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How Obamacare is taking a bite out of CEO pay

Obamacare is known for overhauling how millions of how Americans buy health insurance, but it is also quietly having an effect on another key aspect of health care costs: executive pay.

That's because the law includes a little-known rule that puts a $500,000 cap on how much health insurers can deduct from their taxes for top executives' compensation. The outcome? At least $72 million was returned to taxpayers last year, based on the pay of top executives at America's top 10 largest publicly traded health insurance companies, according to a report from the left-leaning Institute for Policy Studies (IPS).

The $500,000 deduction limit was sparked by concern that health insurers, which were expected to be flooded with new customers under Obamacare, would lavish their CEOs with higher pay, notes Sarah Anderson, Global Economy Project director at IPS. The cap was meant to deter such corporations essentially profiteering from Obamacare, she notes.

"It's a common sense thing to do," Anderson said. "They can still pay them as much as they like, but they can't deduct it."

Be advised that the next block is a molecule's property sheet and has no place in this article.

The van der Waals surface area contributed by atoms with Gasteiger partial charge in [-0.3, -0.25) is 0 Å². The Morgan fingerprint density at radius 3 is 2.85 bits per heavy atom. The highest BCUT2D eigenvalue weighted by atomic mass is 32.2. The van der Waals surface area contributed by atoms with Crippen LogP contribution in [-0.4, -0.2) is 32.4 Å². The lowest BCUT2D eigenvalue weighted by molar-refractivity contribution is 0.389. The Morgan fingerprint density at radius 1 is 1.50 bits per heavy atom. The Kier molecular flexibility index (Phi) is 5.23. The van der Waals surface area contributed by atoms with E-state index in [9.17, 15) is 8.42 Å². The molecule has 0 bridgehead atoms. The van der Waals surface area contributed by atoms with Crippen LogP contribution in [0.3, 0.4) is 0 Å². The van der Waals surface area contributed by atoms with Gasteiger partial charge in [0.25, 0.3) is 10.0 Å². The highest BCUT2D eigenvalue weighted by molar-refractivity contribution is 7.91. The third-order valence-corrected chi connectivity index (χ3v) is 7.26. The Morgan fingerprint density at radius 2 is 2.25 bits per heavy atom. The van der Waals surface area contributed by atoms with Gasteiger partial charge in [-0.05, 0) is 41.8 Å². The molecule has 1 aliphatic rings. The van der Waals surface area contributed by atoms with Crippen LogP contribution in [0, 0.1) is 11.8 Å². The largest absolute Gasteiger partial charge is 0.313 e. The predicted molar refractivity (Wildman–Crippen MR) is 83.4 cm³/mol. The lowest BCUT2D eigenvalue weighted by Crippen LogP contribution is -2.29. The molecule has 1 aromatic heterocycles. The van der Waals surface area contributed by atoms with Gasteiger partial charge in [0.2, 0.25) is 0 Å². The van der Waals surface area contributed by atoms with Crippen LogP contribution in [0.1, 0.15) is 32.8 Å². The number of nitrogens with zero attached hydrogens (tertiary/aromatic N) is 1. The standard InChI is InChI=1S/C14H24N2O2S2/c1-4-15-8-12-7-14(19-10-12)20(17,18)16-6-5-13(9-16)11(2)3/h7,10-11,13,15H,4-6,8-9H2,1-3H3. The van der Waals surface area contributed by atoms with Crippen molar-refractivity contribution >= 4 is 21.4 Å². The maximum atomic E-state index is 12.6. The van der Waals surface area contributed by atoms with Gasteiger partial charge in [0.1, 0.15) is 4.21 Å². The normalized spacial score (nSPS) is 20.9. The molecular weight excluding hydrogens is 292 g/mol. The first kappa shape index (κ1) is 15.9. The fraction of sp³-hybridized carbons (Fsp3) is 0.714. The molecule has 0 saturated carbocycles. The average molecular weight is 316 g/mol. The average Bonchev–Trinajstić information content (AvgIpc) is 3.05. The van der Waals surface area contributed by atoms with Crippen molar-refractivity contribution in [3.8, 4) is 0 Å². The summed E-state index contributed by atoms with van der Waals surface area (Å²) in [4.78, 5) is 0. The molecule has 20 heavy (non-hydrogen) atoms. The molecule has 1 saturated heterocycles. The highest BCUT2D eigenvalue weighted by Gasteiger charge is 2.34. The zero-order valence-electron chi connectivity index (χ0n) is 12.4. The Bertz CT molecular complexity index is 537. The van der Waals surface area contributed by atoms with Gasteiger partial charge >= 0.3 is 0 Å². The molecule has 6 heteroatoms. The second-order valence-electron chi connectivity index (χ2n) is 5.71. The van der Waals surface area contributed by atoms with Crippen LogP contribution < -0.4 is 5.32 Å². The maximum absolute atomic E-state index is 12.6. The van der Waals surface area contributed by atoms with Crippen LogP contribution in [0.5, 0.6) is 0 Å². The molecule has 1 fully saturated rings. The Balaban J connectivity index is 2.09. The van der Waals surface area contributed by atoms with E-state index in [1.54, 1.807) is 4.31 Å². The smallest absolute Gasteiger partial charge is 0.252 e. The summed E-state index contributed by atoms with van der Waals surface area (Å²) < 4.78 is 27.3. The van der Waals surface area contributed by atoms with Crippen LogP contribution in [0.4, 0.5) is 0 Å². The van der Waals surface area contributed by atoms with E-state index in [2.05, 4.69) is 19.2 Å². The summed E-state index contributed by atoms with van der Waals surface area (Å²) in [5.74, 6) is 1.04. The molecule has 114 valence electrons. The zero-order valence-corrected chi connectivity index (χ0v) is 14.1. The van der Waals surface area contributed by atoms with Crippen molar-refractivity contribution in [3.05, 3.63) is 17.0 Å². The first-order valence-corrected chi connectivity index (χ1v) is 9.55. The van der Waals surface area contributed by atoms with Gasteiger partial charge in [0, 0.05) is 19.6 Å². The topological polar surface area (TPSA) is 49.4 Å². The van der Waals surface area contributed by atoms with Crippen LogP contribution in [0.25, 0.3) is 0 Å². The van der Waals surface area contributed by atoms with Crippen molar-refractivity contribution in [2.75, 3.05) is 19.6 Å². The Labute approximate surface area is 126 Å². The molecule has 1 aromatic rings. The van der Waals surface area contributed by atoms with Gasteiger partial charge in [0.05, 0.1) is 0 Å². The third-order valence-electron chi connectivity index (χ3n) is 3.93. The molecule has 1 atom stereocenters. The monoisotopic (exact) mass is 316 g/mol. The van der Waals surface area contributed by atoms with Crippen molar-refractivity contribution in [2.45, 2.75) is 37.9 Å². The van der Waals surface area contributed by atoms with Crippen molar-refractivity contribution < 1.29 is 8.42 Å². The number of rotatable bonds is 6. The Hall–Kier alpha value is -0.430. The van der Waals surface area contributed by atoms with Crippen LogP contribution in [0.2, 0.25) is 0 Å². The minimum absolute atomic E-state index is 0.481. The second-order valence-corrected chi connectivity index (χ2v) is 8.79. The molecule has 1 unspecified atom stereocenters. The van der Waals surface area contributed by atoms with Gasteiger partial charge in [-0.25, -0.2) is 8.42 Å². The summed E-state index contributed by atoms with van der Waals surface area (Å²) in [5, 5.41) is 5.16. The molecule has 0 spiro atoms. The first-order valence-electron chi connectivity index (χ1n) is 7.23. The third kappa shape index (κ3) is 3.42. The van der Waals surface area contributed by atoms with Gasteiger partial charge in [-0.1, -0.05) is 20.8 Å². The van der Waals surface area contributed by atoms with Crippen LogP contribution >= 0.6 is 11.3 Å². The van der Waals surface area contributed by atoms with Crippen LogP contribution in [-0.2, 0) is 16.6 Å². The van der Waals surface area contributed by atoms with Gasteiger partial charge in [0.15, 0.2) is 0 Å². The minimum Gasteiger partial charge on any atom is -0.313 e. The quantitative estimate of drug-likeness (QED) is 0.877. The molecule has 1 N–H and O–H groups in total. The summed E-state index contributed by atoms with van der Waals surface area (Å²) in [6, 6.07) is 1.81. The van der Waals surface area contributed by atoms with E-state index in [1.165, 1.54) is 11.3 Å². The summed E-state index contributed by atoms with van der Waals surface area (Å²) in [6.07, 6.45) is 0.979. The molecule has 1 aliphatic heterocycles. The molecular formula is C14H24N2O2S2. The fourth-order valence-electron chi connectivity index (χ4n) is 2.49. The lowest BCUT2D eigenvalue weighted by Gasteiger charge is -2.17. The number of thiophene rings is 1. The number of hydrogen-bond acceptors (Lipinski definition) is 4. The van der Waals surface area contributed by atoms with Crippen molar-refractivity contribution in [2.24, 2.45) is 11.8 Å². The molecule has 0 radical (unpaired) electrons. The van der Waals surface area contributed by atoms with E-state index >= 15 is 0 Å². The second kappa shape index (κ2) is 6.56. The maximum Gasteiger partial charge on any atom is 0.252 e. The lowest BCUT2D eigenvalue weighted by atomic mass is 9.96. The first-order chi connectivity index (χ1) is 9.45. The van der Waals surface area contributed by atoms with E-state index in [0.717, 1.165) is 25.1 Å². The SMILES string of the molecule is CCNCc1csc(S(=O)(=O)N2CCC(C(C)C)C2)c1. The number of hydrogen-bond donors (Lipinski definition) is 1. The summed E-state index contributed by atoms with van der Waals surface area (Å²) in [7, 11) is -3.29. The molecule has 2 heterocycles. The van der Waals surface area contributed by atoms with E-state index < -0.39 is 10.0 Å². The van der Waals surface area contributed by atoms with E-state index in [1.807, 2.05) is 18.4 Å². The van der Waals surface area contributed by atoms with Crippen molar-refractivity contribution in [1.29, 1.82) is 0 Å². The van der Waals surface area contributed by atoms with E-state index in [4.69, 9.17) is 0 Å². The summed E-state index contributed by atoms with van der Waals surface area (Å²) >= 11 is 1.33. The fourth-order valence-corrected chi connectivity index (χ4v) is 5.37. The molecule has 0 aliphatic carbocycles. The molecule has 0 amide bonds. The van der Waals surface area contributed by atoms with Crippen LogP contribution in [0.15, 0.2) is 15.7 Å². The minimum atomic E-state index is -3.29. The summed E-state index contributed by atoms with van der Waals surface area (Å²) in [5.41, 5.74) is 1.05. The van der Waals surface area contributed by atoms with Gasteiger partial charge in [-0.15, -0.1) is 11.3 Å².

Courts issue conflicting rulings on Obamacare subsidies 02:13

So far, there's little evidence that limiting the loophole has tamped down health insurance executives' pay, given that compensation levels didn't decline last year, the report found. On the other hand, the share of executive pay that health insurers could claim as tax-deductible shrank from 27 percent from 96 percent in 2012, the report found.

The performance-pay loophole has been cited by some critics as one reason for bloated CEO compensation. Back in 1983, the average CEO made 46 times the average worker; by 2013, that ratio had swelled to 331-to-one.

The loophole stems back to 1993, when a tweak to the U.S. tax code aimed to reform executive pay by capping corporate tax deductions for executive pay for $1 million. At the same time, it allowed tax deductions for "performance-based pay." Since CEO pay has surged since then, it seems that the incentive to dampen excessive pay didn't work as planned.

Not only health insurers benefit from tax payer subsidies, of course. Low-wage employees at Walmart (WMT) have been estimated to take $6.2 billion in public assistance, such as food stamps and Medicaid.

"It would be hard to find a major company that isn't benefiting in some way from public largesse," Anderson said. "It's outrageous that executives are making these incredible amounts of money and it's subsidized by taxpayers."

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